A few months ago I wrote
This is Amazon Simple Storage Service (S3) cache backend for Django
which uses hashed file names.
sha1 instead of
md5 which appeared to be
faster at the time. I recall that my testing wasn't very robust so I did another
/updates/Django-1.3.1/Django-1.3.4/7858/ /updates/delayed_paperclip-18.104.22.168 c23a537/delayed_paperclip-22.214.171.124/8085/ /updates/libv8-126.96.36.199 x86_64-darwin-10/libv8-188.8.131.52/8087/ /updates/Data::Compare-1.22/Data::Compare-Type/8313/ /updates/Fabric-1.4.0/Fabric-1.4.4/8652/
I used the standard timeit module in Python.
#!/usr/bin/python import timeit t = timeit.Timer( """ import hashlib for line in url_paths: h = hashlib.md5(line).hexdigest() # h = hashlib.sha1(line).hexdigest() # h = hashlib.sha256(line).hexdigest() # h = hashlib.sha512(line).hexdigest() """ , """ url_paths =  f = open('urls.txt', 'r') for l in f.readlines(): url_paths.append(l) f.close() """ ) print t.repeat(repeat=3, number=1000)
The main statement hashes all 10000 entries one by one. This statement is executed 1000 times in a loop, which is repeated 3 times. I have Python 2.6.6 on my system. After every test run the system was rebooted. Execution time in seconds is available below.
MD5 10.275190830230713, 10.155328989028931, 10.250311136245728 SHA1 11.985718965530396, 11.976419925689697, 11.86873197555542 SHA256 16.662450075149536, 21.551337003707886, 17.016510963439941 SHA512 18.339390993118286, 18.11187481880188, 18.085782051086426
Looks like I was wrong the first time! MD5 is still faster but not that much. I will stick with SHA1 for the time being.
If you are interested in Performance Testing checkout the performance testing books on Amazon.
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Python 2.7 vs. 3.6 and BLAKE2
UPDATE: added on June 9th 2017
After request from my reader refi64 I've tested this again between different versions of Python and included a few more hash functions. The test data is the same, the test script was slightly modified for Python 3:
import timeit print (timeit.repeat( """ import hashlib for line in url_paths: # h = hashlib.md5(line).hexdigest() # h = hashlib.sha1(line).hexdigest() # h = hashlib.sha256(line).hexdigest() # h = hashlib.sha512(line).hexdigest() # h = hashlib.blake2b(line).hexdigest() h = hashlib.blake2s(line).hexdigest() """ , """ url_paths = [l.encode('utf8') for l in open('urls.txt', 'r').readlines()] """, repeat=3, number=1000))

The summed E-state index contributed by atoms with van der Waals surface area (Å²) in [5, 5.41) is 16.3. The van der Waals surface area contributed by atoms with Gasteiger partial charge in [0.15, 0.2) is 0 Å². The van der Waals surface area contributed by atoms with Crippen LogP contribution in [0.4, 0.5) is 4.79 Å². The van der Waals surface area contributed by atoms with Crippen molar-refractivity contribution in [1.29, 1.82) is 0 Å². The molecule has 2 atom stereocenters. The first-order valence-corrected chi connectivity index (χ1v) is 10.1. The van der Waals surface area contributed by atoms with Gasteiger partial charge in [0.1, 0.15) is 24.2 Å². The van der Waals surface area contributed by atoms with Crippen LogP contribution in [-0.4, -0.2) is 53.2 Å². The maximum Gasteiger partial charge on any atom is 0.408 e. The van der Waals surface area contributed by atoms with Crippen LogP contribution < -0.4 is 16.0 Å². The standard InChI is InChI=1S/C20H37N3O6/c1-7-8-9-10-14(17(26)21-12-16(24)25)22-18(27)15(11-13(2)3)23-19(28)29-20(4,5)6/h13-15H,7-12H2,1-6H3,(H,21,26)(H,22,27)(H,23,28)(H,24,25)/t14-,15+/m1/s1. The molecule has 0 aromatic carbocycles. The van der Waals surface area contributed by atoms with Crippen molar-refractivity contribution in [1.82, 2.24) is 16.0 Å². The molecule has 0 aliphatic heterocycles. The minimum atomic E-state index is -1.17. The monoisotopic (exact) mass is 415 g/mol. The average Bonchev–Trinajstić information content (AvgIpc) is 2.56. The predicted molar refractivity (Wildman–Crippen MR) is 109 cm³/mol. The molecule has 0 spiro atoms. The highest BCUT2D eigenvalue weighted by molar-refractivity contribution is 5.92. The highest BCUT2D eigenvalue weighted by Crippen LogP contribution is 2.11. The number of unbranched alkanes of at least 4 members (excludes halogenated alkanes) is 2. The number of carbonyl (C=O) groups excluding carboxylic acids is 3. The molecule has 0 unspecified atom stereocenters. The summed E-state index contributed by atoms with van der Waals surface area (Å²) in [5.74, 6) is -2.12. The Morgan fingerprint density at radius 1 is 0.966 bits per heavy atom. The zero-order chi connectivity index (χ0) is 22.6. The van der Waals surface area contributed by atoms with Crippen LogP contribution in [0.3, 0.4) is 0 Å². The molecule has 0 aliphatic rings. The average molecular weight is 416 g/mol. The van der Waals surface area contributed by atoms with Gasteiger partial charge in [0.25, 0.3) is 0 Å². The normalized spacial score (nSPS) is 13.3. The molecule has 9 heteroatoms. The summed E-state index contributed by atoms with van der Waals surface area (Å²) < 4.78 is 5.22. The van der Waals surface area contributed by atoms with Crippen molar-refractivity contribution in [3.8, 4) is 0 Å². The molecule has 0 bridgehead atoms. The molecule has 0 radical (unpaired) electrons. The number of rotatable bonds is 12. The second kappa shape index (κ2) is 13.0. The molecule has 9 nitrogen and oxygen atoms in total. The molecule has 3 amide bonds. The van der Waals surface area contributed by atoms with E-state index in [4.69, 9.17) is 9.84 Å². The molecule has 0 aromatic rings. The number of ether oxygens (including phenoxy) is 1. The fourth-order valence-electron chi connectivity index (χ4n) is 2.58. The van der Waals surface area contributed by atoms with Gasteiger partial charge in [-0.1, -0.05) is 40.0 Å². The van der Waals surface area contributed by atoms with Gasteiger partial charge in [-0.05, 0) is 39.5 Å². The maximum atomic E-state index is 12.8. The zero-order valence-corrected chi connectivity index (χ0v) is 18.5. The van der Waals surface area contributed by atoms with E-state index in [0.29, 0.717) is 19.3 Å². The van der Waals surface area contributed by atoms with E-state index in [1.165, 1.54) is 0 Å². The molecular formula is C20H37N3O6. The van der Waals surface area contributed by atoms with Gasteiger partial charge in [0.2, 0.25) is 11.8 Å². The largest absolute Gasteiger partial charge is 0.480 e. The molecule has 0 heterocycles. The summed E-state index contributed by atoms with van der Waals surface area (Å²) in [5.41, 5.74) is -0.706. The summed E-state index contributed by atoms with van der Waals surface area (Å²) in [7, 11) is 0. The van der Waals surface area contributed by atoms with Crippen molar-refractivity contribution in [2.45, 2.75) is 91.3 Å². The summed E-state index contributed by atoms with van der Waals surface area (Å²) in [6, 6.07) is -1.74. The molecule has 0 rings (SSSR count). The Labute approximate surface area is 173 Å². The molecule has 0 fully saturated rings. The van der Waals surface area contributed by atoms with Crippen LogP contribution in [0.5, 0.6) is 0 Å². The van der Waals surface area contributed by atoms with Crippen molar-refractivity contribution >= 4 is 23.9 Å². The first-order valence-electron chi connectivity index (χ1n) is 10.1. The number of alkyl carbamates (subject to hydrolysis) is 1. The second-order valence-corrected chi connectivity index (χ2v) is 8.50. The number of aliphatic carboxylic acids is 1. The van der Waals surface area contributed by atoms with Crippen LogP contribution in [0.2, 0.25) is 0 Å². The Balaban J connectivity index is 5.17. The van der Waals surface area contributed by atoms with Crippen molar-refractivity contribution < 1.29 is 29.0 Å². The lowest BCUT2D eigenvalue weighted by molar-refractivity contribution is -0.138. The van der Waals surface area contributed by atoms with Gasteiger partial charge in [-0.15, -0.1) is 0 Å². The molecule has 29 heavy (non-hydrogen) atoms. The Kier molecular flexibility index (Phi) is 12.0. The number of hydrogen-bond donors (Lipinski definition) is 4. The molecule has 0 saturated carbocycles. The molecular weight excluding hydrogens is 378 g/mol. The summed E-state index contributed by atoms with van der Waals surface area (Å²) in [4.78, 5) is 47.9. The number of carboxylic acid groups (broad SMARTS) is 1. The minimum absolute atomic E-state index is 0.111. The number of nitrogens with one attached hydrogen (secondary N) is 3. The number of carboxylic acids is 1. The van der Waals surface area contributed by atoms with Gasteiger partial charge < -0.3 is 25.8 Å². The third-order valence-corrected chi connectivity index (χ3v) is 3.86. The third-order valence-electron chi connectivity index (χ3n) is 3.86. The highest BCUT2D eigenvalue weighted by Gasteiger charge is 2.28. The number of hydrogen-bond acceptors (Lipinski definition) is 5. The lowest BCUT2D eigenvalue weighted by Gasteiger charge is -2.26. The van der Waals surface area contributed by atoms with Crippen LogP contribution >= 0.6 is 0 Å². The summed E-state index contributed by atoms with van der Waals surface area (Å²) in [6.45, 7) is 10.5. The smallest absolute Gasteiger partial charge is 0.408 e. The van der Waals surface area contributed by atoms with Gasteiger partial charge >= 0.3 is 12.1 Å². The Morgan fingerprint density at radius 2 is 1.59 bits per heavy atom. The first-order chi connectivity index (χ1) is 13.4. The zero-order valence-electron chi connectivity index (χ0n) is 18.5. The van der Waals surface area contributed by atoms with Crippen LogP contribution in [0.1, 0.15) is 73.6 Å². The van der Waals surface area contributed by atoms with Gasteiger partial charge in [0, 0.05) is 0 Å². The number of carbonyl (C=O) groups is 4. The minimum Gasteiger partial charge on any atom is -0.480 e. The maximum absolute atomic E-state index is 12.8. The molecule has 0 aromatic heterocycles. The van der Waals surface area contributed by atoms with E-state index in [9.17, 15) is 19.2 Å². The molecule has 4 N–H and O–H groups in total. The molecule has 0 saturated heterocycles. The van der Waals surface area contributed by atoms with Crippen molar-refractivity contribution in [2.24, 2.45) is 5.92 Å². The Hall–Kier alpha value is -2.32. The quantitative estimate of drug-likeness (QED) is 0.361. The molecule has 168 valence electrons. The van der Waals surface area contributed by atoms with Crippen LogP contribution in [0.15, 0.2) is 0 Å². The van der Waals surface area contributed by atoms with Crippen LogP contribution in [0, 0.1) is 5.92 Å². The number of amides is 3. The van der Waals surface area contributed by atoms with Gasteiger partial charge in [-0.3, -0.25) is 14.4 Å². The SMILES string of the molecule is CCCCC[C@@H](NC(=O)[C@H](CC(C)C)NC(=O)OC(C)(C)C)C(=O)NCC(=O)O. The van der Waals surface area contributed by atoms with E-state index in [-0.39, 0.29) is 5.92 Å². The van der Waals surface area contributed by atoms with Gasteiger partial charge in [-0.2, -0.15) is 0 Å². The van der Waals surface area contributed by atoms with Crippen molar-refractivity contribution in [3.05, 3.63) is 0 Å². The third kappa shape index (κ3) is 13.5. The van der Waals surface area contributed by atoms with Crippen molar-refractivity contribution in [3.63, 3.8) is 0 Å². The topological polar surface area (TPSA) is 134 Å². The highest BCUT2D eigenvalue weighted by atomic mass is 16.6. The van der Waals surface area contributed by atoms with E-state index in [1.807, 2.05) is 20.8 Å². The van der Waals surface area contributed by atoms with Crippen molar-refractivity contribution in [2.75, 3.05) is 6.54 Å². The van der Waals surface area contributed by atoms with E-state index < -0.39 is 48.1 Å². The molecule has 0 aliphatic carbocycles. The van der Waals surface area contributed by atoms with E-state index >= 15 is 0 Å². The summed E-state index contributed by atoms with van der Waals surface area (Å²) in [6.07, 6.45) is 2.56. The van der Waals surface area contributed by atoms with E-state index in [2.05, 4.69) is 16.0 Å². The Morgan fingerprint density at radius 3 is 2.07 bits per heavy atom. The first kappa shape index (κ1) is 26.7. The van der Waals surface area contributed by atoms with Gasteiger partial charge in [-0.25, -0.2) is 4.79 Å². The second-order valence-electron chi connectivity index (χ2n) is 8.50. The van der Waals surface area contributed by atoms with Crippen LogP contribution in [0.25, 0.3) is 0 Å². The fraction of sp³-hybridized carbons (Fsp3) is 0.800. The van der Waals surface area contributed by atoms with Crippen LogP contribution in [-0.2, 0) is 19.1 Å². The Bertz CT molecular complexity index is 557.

Test was repeated 3 times for each hash function and the best time was taken into account. The test was performed on a recent Fedora 26 system. The results are as follows:
Python 2.7.13 MD5 [13.94771409034729, 13.931367874145508, 13.908519983291626] SHA1 [15.20741891860962, 15.241390943527222, 15.198163986206055] SHA256 [17.22162389755249, 17.229840993881226, 17.23402190208435] SHA512 [21.557533979415894, 21.51376700401306, 21.522911071777344] Python 3.6.1 MD5 [11.770181038000146, 11.778772834999927, 11.774679265000032] SHA1 [11.5838599839999, 11.580340686999989, 11.585769942999832] SHA256 [14.836309305999976, 14.847088003999943, 14.834776135999846] SHA512 [19.820048629999746, 19.77282728099999, 19.778471210000134] BLAKE2b [12.665497404000234, 12.668979115000184, 12.667314543999964] BLAKE2s [11.024885618000098, 11.117366972000127, 10.966767880999669]
- Python 3 is faster than Python 2
- SHA1 is a bit faster than MD5, maybe there's been some optimization
- BLAKE2b is faster than SHA256 and SHA512
- BLAKE2s is the fastest of all functions
Note: BLAKE2b is optimized for 64-bit platforms, like mine and I thought it will be faster than BLAKE2s (optimized for 8- to 32-bit platforms) but that's not the case. I'm not sure why is that though. If you do, please let me know in the comments below!